Fog is something we're somewhat familiar with. At home, there is sometimes fog on the lake.
In Chitwan, Nepal, Dad and Ioan's birdwatching expedition was postponed for an hour because of fog. They couldn't postpone in more than that, or apparently they would have had a better view.
In India, trains are postponed because of fog— trains will not go if there is fog on the tracks. At all. Trains can be postponed for hours because of fog on the tracks.
Fog in Chitwan was something that we saw in the morning as we woke— lightly obscuring things about ten feet in front of us, getting worse the farther away we tried to look. It was not terrible though, as it usually cleared at about ten or so.
Fog in Agra is a different beast. You cannot see any of the monuments you have come to see until they are within arm's reach. When visiting the Taj Mahal, we were practically on the platform before we could see one of the minarets. We had to be quite close to see the Taj itself, and I don't think we saw the dome properly at all.
But the fog is also quite helpful. For one thing, we got to have a wonderful discussion with two people which we otherwise would not have had— people would have been hurrying to take photos of the Taj, or trying to sightsee. But with the fog stopping us from seeing more than a meter in front of our noses, we could curl up on the back of the Taj and talk about the places we'd been and the things we'd seen.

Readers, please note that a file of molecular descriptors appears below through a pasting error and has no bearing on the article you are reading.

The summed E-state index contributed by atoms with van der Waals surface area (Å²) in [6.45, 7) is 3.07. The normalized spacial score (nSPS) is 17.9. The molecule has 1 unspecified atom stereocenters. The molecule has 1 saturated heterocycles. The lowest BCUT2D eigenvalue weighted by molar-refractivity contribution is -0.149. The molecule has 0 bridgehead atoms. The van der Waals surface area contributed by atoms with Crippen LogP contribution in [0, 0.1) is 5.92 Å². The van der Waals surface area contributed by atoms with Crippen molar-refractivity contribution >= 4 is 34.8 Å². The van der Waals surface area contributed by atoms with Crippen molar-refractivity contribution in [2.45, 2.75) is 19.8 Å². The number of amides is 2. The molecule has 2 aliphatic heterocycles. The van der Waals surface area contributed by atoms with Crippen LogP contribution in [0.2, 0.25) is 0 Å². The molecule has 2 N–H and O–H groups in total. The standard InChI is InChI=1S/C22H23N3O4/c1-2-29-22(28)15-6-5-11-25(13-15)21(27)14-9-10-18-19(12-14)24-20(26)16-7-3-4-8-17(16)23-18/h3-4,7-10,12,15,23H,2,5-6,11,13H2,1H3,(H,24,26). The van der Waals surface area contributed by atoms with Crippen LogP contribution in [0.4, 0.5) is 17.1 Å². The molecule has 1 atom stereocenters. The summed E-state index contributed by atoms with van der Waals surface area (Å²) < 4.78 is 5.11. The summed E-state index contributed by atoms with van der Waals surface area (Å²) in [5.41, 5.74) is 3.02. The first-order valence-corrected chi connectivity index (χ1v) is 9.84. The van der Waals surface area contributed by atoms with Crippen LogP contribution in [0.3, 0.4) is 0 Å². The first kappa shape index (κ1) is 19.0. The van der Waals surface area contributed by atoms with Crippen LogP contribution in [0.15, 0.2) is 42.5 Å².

The fog also made things cold. Really cold. While waiting for the fog to lift, we ran around the Taj in under a minute in order to warm up.
Walking around in fog is something eerie. It means knowing where you're stepping but not where you're going. It means staring at the ground to see the path because there's nothing you can see in front of you.
It means that instead of seeing the Taj Mahal from the beginning… all we saw was a grey mist. On the road to the Taj, we were actually wondering if it was possible we had lost our way! We could see nothing in front of us except the street lights… and they were so dim they didn't seem very reliable.
All the same, the fog is a beautiful thing. Even if there was also fog in the afternoon, instead of obscuring things it lent a softness to everything it touched. It made things hazier, but not terrible. It gave things a further feel, in a way, as if something was much more distant than it actually was.
The fog is grey, and a bit blue. In contrast to the red we have been seeing, it made things slightly gloomier… slightly less forcedly cheerful. It made me feel a bit sleepy, a bit calm. A bit more at peace.